01.02.2020 | Original Article | Ausgabe 2/2020
Complications and 5-year survival after radical resections which include urological organs for locally advanced and recurrent pelvic malignancies: analysis of 646 consecutive cases
Techniques in Coloproctology
- Oliver Peacock, Peadar S. Waters, Joseph C. Kong, Satish K. Warrier, Chris Wakeman, Tim Eglinton, Declan G. Murphy, Alexander G. Heriot, Frank A. Frizelle, Jacob J. McCormick
Extensive multi-visceral resection, including components of the urinary tract, is often required to achieve clear resection margins, which is now well established as a key predictor of long-term survival for locally advanced pelvic tumours. The aims of this study were to analyse major morbidity and factors predicting complications and long-term outcomes following a urological procedure within extended radical resections.
Data were collected from prospective databases at two high-volume institutions specialising in extended radical resections for locally advanced and recurrent pelvic malignancies between 1990 and 2015. The primary endpoints were general major complications (Clavien–Dindo ≥ 3) and factors influencing complications and overall survival after urological resection.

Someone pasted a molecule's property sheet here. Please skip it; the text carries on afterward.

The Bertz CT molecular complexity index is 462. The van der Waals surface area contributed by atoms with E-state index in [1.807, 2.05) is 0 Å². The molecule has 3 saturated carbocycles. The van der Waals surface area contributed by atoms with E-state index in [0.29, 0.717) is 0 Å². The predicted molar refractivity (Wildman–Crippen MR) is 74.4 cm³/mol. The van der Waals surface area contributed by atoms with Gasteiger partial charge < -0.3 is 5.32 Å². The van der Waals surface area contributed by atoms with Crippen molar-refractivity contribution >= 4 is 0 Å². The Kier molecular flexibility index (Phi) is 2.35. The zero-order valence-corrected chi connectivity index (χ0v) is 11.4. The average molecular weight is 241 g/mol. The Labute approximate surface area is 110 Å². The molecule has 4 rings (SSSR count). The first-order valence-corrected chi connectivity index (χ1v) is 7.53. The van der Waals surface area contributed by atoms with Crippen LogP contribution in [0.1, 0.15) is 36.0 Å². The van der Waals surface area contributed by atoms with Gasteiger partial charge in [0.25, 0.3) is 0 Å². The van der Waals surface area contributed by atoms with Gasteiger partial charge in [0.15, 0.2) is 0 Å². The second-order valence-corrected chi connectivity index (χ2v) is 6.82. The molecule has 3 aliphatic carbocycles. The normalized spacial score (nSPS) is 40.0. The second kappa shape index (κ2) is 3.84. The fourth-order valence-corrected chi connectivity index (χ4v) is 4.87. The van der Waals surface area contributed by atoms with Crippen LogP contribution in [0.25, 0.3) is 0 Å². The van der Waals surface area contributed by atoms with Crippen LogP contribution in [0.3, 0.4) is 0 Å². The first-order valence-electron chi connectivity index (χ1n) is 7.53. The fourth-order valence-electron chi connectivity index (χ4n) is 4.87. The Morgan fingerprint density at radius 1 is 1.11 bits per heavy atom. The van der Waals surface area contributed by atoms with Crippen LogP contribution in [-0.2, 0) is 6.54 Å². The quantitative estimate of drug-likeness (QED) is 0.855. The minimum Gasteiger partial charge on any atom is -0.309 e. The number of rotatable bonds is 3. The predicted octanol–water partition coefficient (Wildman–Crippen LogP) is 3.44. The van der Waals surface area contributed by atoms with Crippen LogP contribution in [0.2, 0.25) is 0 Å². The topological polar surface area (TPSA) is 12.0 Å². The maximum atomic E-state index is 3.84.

A total of 646 consecutive patients requiring an extended radical resection for locally advanced or recurrent pelvic malignancies were identified. The median age was 63 years (range 19–89 years) and the majority were female (371; 57.4%). A urological resection was performed as part of the resection in 226 patients (35.0%). The overall 30-day major complication rate was significantly higher in the urological intervention group (23%; n = 52) compared to the non-urological group (12.9%; n = 54 patients; p = 0.001). Intestinal anastomotic leak (p = 0.001) and intra-abdominal collections (p = 0.001) were more common in the urological cohort. Ileal conduit formation was an independent predictor of major morbidity (OR 1.95; 95% CI 1.24–3.07; p = 0.004). Independent prognostic markers for poor 5-year survival following urological procedures were recurrent tumour, cardiovascular disease, previous thromboembolic event and postoperative pulmonary embolism.
Extended radical resections which include a urological resection are associated with significantly more major morbidity than those without urological resection. Ileal conduit formation is independently associated with the development of major morbidity. Five-year overall survival is no different for patients who had or did not have urological resection as part of extended radical surgery for locally advanced or recurrent pelvic malignancy.